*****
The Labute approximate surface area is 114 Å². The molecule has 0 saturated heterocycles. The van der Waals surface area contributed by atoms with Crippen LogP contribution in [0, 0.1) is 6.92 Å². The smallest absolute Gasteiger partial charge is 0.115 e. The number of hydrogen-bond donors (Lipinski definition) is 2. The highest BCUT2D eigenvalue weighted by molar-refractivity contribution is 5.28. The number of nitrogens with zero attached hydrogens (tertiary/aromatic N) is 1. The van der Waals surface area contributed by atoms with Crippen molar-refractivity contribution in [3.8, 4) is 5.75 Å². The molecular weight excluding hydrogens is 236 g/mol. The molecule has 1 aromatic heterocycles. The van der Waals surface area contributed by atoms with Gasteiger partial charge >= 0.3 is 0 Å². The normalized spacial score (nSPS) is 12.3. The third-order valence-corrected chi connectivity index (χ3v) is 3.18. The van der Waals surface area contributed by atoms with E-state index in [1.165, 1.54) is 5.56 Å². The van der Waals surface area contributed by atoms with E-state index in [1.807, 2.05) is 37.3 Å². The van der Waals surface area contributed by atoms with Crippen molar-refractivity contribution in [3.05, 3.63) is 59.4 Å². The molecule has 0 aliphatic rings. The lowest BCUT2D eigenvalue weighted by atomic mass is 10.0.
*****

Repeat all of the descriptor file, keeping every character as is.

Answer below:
The Labute approximate surface area is 114 Å². The molecule has 0 saturated heterocycles. The van der Waals surface area contributed by atoms with Crippen LogP contribution in [0, 0.1) is 6.92 Å². The smallest absolute Gasteiger partial charge is 0.115 e. The number of hydrogen-bond donors (Lipinski definition) is 2. The highest BCUT2D eigenvalue weighted by molar-refractivity contribution is 5.28. The number of nitrogens with zero attached hydrogens (tertiary/aromatic N) is 1. The van der Waals surface area contributed by atoms with Crippen molar-refractivity contribution in [3.8, 4) is 5.75 Å². The molecular weight excluding hydrogens is 236 g/mol. The molecule has 1 aromatic heterocycles. The van der Waals surface area contributed by atoms with Gasteiger partial charge >= 0.3 is 0 Å². The normalized spacial score (nSPS) is 12.3. The third-order valence-corrected chi connectivity index (χ3v) is 3.18. The van der Waals surface area contributed by atoms with E-state index in [1.165, 1.54) is 5.56 Å². The van der Waals surface area contributed by atoms with E-state index in [1.807, 2.05) is 37.3 Å². The van der Waals surface area contributed by atoms with Crippen molar-refractivity contribution in [3.05, 3.63) is 59.4 Å². The molecule has 0 aliphatic rings. The lowest BCUT2D eigenvalue weighted by atomic mass is 10.0.